Allan Bentley, Sales & Technical Manager
I am going to veer off of markets with this commentary, as we know where the market is and according to the futures, we have 6 more months of losses.
I raise F1 gilts for Genesus in Nebraska. I just went through my numbers and thought I would share them and compare my death loss to what the industry norms are. My death loss on 5,021 head was 37. That is 0.007 percent. The industry norm on feeder pig to finish is about .05 percent. I want to say that again, my death loss was 3/4’s of 1%. The industry is at 5% for feeder pig to finish. With the help of my feed salesman and some assumptions as to when those pigs died. We agreed that if the average pig died at 150 lbs., it would take $42 to get those pigs from 40 lbs. to 150 lbs. Using the difference of my death loss to the industry norm that feed cost plus the cost of that 40 lb. pig at $60. My savings of death loss comes back to $4.34/ pig sold. I have been in operations that death loss number is 10%! That means it is costing them $8.68/per pig sold to continue with their genetics. I wanted to add a bit more. From my previous experience buying cull pigs, I can make an educated assumption that the industry averages another 5% of animals that have half value. My off-quality pig number was 17 head. That is a little hard to put a different value on but talking with other producers, they agree I can double the original number of $4.34/pig from the death loss advantage, for the higher number of pigs that are not full value then what I had. We are now at about $9/head advantage. I want to add a bit more. I lost 1 pig in transport out of 5,021 head. Again, buying pigs for a packer for 21 years tells me the average loss is 1 pig for every load! There are very clear advantages feeding Genesus pigs unless you do enjoy dragging out dead pigs.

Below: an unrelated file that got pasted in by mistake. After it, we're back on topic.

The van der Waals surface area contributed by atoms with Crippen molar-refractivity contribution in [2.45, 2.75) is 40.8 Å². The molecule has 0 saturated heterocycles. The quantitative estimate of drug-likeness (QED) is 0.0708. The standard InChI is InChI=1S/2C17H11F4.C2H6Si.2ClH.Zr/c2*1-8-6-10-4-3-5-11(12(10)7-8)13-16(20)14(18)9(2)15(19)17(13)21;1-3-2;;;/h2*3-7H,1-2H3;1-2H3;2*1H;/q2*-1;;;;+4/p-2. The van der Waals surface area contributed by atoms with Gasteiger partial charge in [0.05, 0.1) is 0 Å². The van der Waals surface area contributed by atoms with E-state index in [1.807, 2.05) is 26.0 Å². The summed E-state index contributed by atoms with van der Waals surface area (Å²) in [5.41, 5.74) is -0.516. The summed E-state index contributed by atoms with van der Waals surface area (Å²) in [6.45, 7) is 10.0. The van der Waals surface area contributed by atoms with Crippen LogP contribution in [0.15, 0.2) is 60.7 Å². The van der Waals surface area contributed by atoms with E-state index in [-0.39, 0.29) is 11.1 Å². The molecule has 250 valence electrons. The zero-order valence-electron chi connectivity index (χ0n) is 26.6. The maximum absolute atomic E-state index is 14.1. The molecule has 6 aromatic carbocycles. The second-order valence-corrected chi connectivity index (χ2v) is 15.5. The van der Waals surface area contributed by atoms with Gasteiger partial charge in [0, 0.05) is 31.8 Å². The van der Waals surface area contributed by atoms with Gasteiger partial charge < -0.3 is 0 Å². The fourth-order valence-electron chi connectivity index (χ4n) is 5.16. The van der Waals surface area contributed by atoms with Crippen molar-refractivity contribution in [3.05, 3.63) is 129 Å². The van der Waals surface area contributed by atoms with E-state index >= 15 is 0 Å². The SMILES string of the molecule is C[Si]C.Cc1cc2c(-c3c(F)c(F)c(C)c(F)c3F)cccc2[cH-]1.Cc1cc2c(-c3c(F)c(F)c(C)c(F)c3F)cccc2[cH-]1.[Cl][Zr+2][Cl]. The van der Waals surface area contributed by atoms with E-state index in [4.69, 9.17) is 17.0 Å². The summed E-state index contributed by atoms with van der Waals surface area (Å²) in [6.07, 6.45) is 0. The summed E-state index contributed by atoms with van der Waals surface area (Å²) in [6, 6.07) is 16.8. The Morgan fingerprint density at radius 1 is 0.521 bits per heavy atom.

Data Showing USA Finishing Mortality